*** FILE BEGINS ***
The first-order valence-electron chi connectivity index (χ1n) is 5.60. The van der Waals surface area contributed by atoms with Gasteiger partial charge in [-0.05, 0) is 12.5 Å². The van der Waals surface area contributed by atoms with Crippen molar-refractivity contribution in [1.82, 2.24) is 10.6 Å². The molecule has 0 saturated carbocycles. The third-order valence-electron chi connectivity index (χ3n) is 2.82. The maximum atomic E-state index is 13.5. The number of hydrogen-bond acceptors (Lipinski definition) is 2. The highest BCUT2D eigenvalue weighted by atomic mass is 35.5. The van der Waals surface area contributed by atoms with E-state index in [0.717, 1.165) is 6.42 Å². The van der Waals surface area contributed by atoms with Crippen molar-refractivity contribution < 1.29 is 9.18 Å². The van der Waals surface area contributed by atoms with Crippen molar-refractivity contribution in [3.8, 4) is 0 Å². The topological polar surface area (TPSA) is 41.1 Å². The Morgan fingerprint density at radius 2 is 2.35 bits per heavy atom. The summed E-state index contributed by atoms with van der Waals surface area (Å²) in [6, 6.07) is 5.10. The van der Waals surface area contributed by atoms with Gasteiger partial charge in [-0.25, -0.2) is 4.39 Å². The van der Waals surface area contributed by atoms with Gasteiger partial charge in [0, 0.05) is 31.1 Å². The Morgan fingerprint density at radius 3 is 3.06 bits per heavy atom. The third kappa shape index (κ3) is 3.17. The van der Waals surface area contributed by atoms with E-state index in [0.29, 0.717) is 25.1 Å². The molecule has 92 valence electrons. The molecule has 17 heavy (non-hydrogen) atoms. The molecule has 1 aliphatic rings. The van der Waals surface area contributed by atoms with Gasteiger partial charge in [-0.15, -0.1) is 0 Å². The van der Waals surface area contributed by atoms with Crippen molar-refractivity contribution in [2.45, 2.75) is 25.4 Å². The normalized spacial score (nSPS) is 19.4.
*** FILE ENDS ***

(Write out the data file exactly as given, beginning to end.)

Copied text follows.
The first-order valence-electron chi connectivity index (χ1n) is 5.60. The van der Waals surface area contributed by atoms with Gasteiger partial charge in [-0.05, 0) is 12.5 Å². The van der Waals surface area contributed by atoms with Crippen molar-refractivity contribution in [1.82, 2.24) is 10.6 Å². The molecule has 0 saturated carbocycles. The third-order valence-electron chi connectivity index (χ3n) is 2.82. The maximum atomic E-state index is 13.5. The number of hydrogen-bond acceptors (Lipinski definition) is 2. The highest BCUT2D eigenvalue weighted by atomic mass is 35.5. The van der Waals surface area contributed by atoms with E-state index in [0.717, 1.165) is 6.42 Å². The van der Waals surface area contributed by atoms with Crippen molar-refractivity contribution < 1.29 is 9.18 Å². The van der Waals surface area contributed by atoms with Crippen molar-refractivity contribution in [3.8, 4) is 0 Å². The topological polar surface area (TPSA) is 41.1 Å². The Morgan fingerprint density at radius 2 is 2.35 bits per heavy atom. The summed E-state index contributed by atoms with van der Waals surface area (Å²) in [6, 6.07) is 5.10. The van der Waals surface area contributed by atoms with Gasteiger partial charge in [-0.25, -0.2) is 4.39 Å². The van der Waals surface area contributed by atoms with Gasteiger partial charge in [0, 0.05) is 31.1 Å². The Morgan fingerprint density at radius 3 is 3.06 bits per heavy atom. The third kappa shape index (κ3) is 3.17. The van der Waals surface area contributed by atoms with E-state index in [0.29, 0.717) is 25.1 Å². The molecule has 92 valence electrons. The molecule has 17 heavy (non-hydrogen) atoms. The molecule has 1 aliphatic rings. The van der Waals surface area contributed by atoms with Gasteiger partial charge in [-0.15, -0.1) is 0 Å². The van der Waals surface area contributed by atoms with Crippen molar-refractivity contribution in [2.45, 2.75) is 25.4 Å². The normalized spacial score (nSPS) is 19.4.